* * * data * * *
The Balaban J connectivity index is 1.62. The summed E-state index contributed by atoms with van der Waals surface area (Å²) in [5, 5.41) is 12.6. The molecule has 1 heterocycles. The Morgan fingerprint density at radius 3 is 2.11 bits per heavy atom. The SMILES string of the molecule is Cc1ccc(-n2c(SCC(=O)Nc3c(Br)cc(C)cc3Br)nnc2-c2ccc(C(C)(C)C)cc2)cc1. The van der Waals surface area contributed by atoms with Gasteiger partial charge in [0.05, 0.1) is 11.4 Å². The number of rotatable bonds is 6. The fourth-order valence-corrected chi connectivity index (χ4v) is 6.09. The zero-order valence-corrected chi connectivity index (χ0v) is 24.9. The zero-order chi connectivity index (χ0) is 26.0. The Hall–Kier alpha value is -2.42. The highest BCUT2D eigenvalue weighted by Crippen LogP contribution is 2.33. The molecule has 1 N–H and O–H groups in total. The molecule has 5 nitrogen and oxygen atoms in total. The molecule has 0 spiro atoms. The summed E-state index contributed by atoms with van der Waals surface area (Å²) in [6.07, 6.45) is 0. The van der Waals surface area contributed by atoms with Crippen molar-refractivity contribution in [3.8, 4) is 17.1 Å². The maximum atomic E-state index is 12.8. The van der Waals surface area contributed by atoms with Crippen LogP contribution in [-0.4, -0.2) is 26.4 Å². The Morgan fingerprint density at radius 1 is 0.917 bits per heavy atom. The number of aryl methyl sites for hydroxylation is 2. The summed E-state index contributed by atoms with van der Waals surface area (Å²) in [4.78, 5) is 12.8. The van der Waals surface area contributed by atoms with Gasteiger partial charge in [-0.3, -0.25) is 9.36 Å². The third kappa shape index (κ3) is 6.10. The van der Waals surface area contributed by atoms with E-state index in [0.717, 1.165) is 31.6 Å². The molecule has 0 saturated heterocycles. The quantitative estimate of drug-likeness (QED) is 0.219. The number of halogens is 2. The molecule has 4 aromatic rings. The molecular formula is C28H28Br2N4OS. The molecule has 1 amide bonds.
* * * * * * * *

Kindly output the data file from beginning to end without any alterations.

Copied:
The Balaban J connectivity index is 1.62. The summed E-state index contributed by atoms with van der Waals surface area (Å²) in [5, 5.41) is 12.6. The molecule has 1 heterocycles. The Morgan fingerprint density at radius 3 is 2.11 bits per heavy atom. The SMILES string of the molecule is Cc1ccc(-n2c(SCC(=O)Nc3c(Br)cc(C)cc3Br)nnc2-c2ccc(C(C)(C)C)cc2)cc1. The van der Waals surface area contributed by atoms with Gasteiger partial charge in [0.05, 0.1) is 11.4 Å². The number of rotatable bonds is 6. The fourth-order valence-corrected chi connectivity index (χ4v) is 6.09. The zero-order valence-corrected chi connectivity index (χ0v) is 24.9. The zero-order chi connectivity index (χ0) is 26.0. The Hall–Kier alpha value is -2.42. The highest BCUT2D eigenvalue weighted by Crippen LogP contribution is 2.33. The molecule has 1 N–H and O–H groups in total. The molecule has 5 nitrogen and oxygen atoms in total. The molecule has 0 spiro atoms. The summed E-state index contributed by atoms with van der Waals surface area (Å²) in [6.07, 6.45) is 0. The van der Waals surface area contributed by atoms with Crippen molar-refractivity contribution in [3.8, 4) is 17.1 Å². The maximum atomic E-state index is 12.8. The van der Waals surface area contributed by atoms with Crippen LogP contribution in [-0.4, -0.2) is 26.4 Å². The Morgan fingerprint density at radius 1 is 0.917 bits per heavy atom. The number of aryl methyl sites for hydroxylation is 2. The summed E-state index contributed by atoms with van der Waals surface area (Å²) in [4.78, 5) is 12.8. The van der Waals surface area contributed by atoms with Gasteiger partial charge in [-0.3, -0.25) is 9.36 Å². The third kappa shape index (κ3) is 6.10. The van der Waals surface area contributed by atoms with E-state index in [0.717, 1.165) is 31.6 Å². The molecule has 0 saturated heterocycles. The quantitative estimate of drug-likeness (QED) is 0.219. The number of halogens is 2. The molecule has 4 aromatic rings. The molecular formula is C28H28Br2N4OS. The molecule has 1 amide bonds.